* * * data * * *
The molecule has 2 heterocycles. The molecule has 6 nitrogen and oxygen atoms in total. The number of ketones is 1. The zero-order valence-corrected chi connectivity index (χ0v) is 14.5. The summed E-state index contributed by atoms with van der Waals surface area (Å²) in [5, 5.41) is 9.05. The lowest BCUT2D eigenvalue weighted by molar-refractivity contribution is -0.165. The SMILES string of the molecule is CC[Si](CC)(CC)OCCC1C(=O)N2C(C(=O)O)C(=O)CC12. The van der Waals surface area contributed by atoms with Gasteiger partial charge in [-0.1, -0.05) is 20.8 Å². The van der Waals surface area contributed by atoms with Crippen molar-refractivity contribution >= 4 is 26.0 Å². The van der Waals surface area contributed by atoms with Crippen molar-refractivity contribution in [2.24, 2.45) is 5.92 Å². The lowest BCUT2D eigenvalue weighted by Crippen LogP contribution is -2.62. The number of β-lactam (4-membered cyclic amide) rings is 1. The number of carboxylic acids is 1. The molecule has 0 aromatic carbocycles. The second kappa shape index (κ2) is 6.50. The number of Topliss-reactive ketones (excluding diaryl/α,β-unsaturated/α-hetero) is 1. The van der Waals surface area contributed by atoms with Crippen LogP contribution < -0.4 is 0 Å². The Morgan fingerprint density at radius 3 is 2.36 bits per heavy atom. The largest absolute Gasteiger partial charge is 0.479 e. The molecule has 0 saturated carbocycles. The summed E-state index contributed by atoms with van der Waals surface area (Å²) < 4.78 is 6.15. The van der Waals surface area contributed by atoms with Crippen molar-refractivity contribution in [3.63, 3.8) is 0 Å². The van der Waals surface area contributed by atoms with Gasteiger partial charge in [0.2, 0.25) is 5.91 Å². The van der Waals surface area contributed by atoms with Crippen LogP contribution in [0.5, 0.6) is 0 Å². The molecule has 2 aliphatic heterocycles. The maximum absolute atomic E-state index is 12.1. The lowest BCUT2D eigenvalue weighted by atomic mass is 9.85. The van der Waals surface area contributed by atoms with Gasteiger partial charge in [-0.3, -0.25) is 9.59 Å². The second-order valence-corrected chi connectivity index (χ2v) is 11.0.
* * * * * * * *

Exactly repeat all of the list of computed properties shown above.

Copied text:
The molecule has 2 heterocycles. The molecule has 6 nitrogen and oxygen atoms in total. The number of ketones is 1. The zero-order valence-corrected chi connectivity index (χ0v) is 14.5. The summed E-state index contributed by atoms with van der Waals surface area (Å²) in [5, 5.41) is 9.05. The lowest BCUT2D eigenvalue weighted by molar-refractivity contribution is -0.165. The SMILES string of the molecule is CC[Si](CC)(CC)OCCC1C(=O)N2C(C(=O)O)C(=O)CC12. The van der Waals surface area contributed by atoms with Gasteiger partial charge in [-0.1, -0.05) is 20.8 Å². The van der Waals surface area contributed by atoms with Crippen molar-refractivity contribution >= 4 is 26.0 Å². The van der Waals surface area contributed by atoms with Crippen molar-refractivity contribution in [2.24, 2.45) is 5.92 Å². The lowest BCUT2D eigenvalue weighted by Crippen LogP contribution is -2.62. The number of β-lactam (4-membered cyclic amide) rings is 1. The number of carboxylic acids is 1. The molecule has 0 aromatic carbocycles. The second kappa shape index (κ2) is 6.50. The number of Topliss-reactive ketones (excluding diaryl/α,β-unsaturated/α-hetero) is 1. The van der Waals surface area contributed by atoms with Crippen LogP contribution < -0.4 is 0 Å². The Morgan fingerprint density at radius 3 is 2.36 bits per heavy atom. The largest absolute Gasteiger partial charge is 0.479 e. The molecule has 0 saturated carbocycles. The summed E-state index contributed by atoms with van der Waals surface area (Å²) < 4.78 is 6.15. The van der Waals surface area contributed by atoms with Crippen molar-refractivity contribution in [3.63, 3.8) is 0 Å². The van der Waals surface area contributed by atoms with Gasteiger partial charge in [0.2, 0.25) is 5.91 Å². The van der Waals surface area contributed by atoms with Crippen LogP contribution in [0.5, 0.6) is 0 Å². The molecule has 2 aliphatic heterocycles. The maximum absolute atomic E-state index is 12.1. The lowest BCUT2D eigenvalue weighted by atomic mass is 9.85. The van der Waals surface area contributed by atoms with Gasteiger partial charge in [-0.3, -0.25) is 9.59 Å². The second-order valence-corrected chi connectivity index (χ2v) is 11.0.